Trust. Who do you trust? Who do you trust to take care of you and your family?
The disruptive technology profiled in this post is: Consumer reports and ratings.
When we go to purchase a consumer good, most people do some research before making a purchase. Today, much of this research gets done online via the Internet by reading reviews on popular sites like epinions.com, Consumer Reports, and a host of others. These sites can provide feedback from individual users as well as testing information.
Why is it in health care there is no such equivalent? For something as important as our own personal health and for an industry that consumes roughly 10% of the GDP in Canada and the United States, why is there no information regarding satisfaction, reliability, quality, and cost? In Ontario, Canada I know that there is the Hospital Report that tries to assess the quality of hospitals in Ontario. Unfortunately, patients and the public do not have access to the detail information regarding performance of hospitals.
In the near future, I suspect that there will be one or two websites that will emerge that provides ratings, information, and “reviews” on the health care experience. There are State sponsored reports in the United States examining the “hard data” in terms of quality of cardiac care (the New York area I believe). It will only take one or two people to get it started, but I suspect that there is a great demand for this type of information. From what I’ve seen, people have this tendency to share about their experiences with the health system – going into surprising detail about the type of care they received, from who they received it, and what they thought about it. The Internet has the potential to concentrate all of these experiences on a website that allows patients to read about and share experiences at hospital A, physician B, or health service C.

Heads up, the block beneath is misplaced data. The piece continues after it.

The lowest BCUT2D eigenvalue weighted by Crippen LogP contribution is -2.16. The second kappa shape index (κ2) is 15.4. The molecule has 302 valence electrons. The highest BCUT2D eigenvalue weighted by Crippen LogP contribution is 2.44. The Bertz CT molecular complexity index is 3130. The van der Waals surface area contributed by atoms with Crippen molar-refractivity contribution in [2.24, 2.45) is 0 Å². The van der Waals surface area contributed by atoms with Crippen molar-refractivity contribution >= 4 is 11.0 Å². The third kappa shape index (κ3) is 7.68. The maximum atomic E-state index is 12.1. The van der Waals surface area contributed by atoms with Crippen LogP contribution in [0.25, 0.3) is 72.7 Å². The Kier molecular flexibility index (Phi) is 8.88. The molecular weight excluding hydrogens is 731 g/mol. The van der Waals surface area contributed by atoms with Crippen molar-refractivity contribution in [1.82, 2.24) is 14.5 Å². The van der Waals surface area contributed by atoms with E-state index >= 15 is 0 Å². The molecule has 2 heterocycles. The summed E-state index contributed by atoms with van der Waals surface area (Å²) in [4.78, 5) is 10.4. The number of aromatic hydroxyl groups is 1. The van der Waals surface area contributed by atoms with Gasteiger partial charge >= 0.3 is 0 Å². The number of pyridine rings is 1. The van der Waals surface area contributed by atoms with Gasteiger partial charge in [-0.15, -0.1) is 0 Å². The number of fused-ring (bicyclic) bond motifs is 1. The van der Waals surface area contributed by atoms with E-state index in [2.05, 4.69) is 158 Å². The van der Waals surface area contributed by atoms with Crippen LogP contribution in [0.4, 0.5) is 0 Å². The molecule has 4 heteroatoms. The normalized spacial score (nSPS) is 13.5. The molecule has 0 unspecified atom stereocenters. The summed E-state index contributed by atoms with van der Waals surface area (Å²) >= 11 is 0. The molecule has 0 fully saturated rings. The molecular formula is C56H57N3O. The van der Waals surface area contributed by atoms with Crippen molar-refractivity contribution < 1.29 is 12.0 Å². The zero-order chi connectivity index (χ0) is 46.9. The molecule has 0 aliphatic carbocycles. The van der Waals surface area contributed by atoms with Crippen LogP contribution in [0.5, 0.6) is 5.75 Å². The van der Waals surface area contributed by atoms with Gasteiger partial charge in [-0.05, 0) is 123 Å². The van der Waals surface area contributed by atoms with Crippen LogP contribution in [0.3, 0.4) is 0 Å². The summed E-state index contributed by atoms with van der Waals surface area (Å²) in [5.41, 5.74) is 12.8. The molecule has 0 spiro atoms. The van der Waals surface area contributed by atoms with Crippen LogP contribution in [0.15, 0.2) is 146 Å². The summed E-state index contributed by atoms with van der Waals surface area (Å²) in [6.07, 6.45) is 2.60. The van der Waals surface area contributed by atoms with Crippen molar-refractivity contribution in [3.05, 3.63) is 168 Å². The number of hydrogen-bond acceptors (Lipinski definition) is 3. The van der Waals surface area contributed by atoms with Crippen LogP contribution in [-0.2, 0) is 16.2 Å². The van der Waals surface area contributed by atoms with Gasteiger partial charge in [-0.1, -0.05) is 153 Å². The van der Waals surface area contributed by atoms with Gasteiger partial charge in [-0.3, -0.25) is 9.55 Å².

In my opinion, once a critical mass of “reviews” and “patient reports” are available to read, the level of quality and competition in health care will increase dramatically. No longer will physicians be able to hide behind the veil of professionalism, nor will hospitals be able to limit information. Already, a hospital in the United States is posting patient feedback on their website in the form of “blogs” to help potential patients with their upcoming stay (read the article here). Why limit it to actual care? Why can’t users of eHealth systems and technologies post their own information and results of using a vendor’s product on a “health care reports” site?
Online reports of the experiences that patients have with physicians, hospitals, and health services are likely to affect the direction of health care and eHealth. I’ve focussed primarily on the patient side, but physicians and nurses can use this type of technology to share information about work environment, responsiveness of vendors, and a whole host of information. In many ways, consumer/patient reports can act as a clearing house to attract people, much like how Richard Florida writes about creative people being attracted to certain places because of “word of mouth” reputations and experiences.